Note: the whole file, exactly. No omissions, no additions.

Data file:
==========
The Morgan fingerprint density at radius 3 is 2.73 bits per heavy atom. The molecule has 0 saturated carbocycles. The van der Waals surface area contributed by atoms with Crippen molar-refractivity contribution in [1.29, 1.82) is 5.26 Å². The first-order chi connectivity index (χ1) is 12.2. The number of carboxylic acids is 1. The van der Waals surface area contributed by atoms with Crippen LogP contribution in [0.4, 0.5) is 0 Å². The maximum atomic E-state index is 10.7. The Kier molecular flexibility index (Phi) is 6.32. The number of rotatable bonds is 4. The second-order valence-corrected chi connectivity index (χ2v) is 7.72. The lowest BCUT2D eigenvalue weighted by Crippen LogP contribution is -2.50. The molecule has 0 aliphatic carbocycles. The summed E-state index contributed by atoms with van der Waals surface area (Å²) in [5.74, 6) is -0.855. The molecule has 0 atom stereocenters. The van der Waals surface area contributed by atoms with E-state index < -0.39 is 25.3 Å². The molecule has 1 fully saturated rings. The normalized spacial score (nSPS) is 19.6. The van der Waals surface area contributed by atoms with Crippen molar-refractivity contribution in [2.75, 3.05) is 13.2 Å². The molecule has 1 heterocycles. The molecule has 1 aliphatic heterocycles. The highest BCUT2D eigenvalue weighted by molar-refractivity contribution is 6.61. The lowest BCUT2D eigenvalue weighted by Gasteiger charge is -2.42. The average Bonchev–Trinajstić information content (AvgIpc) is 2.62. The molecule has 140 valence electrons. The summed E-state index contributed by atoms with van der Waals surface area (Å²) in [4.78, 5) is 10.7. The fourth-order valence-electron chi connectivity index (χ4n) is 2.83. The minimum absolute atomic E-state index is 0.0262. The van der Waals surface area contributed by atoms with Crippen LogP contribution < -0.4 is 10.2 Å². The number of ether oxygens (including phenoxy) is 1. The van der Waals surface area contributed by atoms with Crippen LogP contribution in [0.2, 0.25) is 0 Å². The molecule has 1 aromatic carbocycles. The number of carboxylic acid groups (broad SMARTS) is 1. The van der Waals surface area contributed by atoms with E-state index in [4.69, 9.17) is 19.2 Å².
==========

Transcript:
The Morgan fingerprint density at radius 3 is 2.73 bits per heavy atom. The molecule has 0 saturated carbocycles. The van der Waals surface area contributed by atoms with Crippen molar-refractivity contribution in [1.29, 1.82) is 5.26 Å². The first-order chi connectivity index (χ1) is 12.2. The number of carboxylic acids is 1. The van der Waals surface area contributed by atoms with Crippen LogP contribution in [0.4, 0.5) is 0 Å². The maximum atomic E-state index is 10.7. The Kier molecular flexibility index (Phi) is 6.32. The number of rotatable bonds is 4. The second-order valence-corrected chi connectivity index (χ2v) is 7.72. The lowest BCUT2D eigenvalue weighted by Crippen LogP contribution is -2.50. The molecule has 0 aliphatic carbocycles. The summed E-state index contributed by atoms with van der Waals surface area (Å²) in [5.74, 6) is -0.855. The molecule has 0 atom stereocenters. The van der Waals surface area contributed by atoms with E-state index < -0.39 is 25.3 Å². The molecule has 1 fully saturated rings. The normalized spacial score (nSPS) is 19.6. The van der Waals surface area contributed by atoms with Crippen molar-refractivity contribution in [2.75, 3.05) is 13.2 Å². The molecule has 1 heterocycles. The molecule has 1 aliphatic heterocycles. The highest BCUT2D eigenvalue weighted by molar-refractivity contribution is 6.61. The lowest BCUT2D eigenvalue weighted by Gasteiger charge is -2.42. The average Bonchev–Trinajstić information content (AvgIpc) is 2.62. The molecule has 140 valence electrons. The summed E-state index contributed by atoms with van der Waals surface area (Å²) in [4.78, 5) is 10.7. The fourth-order valence-electron chi connectivity index (χ4n) is 2.83. The minimum absolute atomic E-state index is 0.0262. The van der Waals surface area contributed by atoms with Crippen LogP contribution < -0.4 is 10.2 Å². The number of ether oxygens (including phenoxy) is 1. The van der Waals surface area contributed by atoms with Crippen LogP contribution in [0.2, 0.25) is 0 Å². The molecule has 1 aromatic carbocycles. The number of carboxylic acid groups (broad SMARTS) is 1. The van der Waals surface area contributed by atoms with E-state index in [4.69, 9.17) is 19.2 Å².